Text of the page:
Why Is The Kokoda Campaign Successful

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The Kokoda campaign was a series of battles fought between the Australian and Japanese forces from July – December 1942. The battles were fought on the Kokoda Track in Papua, as the Japanese were making progress towards their goal of Port Moresby, which at the time was occupied by Australia. Port Moresby was a place of strategic importance for both sides and the consequences of the Japanese finding their campaign unsuccessful impacted on the future actions of both sides in the war.
Before the events at Kokoda the Japanese were taking an offensive position in the war, having successfully invaded many Pacific islands and making themselves a threat to many others in doing so. The Japanese found the goal of the Kokoda campaign – capturing Port …show more content…

The goal of Operation F.S. was to end communications and the sharing of supplies between Australia and the U.S. by controlling naval operations in this area. With the airstrip in Port Moresby, the Japanese would have had both the ability and power to do this. By ending these lines of communication between Australia and it’s largest supporter, the Japanese would have become a significantly larger threat to Australia. There were hopes that if Operation F.S. was successful Australia would give in to the threat and surrender to the Japanese however in the event that this did not happen the airstrip at Port Moresby would have been sufficient enough for the Japanese to begin launching aerial attacks on northern …show more content…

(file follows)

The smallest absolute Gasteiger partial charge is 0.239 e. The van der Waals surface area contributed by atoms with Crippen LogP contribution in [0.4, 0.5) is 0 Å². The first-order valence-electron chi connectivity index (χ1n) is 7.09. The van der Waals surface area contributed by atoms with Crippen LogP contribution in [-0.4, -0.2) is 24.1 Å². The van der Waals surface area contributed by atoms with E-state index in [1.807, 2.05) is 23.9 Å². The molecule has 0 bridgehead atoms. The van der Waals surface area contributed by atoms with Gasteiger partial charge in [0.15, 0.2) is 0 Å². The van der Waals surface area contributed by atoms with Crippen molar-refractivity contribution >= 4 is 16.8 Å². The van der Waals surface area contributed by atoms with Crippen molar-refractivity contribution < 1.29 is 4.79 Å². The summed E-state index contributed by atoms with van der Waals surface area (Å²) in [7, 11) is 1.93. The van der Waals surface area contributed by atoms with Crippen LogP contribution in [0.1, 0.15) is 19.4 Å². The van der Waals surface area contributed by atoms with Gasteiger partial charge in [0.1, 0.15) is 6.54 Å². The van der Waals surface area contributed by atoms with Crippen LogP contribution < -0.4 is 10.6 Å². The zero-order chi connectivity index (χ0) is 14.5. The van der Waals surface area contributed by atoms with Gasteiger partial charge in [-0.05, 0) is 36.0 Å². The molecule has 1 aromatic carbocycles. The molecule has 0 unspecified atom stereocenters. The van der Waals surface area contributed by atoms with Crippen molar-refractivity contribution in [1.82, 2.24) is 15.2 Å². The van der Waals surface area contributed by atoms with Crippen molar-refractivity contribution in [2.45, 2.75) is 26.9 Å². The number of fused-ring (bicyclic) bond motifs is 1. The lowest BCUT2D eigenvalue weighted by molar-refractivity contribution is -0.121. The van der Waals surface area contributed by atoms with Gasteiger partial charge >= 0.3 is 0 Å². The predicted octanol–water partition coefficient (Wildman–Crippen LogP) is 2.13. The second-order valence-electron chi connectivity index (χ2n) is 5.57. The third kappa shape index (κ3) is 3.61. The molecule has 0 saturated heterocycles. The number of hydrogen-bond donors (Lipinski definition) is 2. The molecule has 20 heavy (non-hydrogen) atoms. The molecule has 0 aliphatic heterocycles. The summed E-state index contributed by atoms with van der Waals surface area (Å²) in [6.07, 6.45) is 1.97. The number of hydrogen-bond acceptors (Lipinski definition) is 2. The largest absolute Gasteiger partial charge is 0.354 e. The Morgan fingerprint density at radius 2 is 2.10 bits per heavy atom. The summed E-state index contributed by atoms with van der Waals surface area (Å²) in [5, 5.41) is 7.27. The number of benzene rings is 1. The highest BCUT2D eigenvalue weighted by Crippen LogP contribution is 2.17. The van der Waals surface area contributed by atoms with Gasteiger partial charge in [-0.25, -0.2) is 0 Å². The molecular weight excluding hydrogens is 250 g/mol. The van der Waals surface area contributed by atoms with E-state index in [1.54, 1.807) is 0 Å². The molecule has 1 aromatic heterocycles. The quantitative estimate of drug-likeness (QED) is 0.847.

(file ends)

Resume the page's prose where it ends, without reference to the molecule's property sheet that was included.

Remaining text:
The airfield was likely to cause Australia harm if under the control of the opposing force. There was the threat that northern Australia could be bombed should Port Moresby be captured. Australia was also aware that losing Port Moresby could eventually be a factor that would make them cede control of their nation to the Japanese. While the continued occupation of Port Moresby alone would not stop Japan from launching Operation F.S. it was an important location for Australia to hold in order to hinder the progress of the Japanese.
After Japan was unsuccessful in the Kokoda campaign, which resulted in the Japanese army being forced out of Papua, their strategy underwent significant change. “The Japanese felt that they had overextended themselves in their advance and it was time to halt and defend their gains.” (Department of Veteran’s Affairs) The Japanese began to put more effort into defending the islands they had already captured, which were generally islands that had lots of valuable resources or were important in defending the islands that had resources. The plans to launch an attack on Australia were

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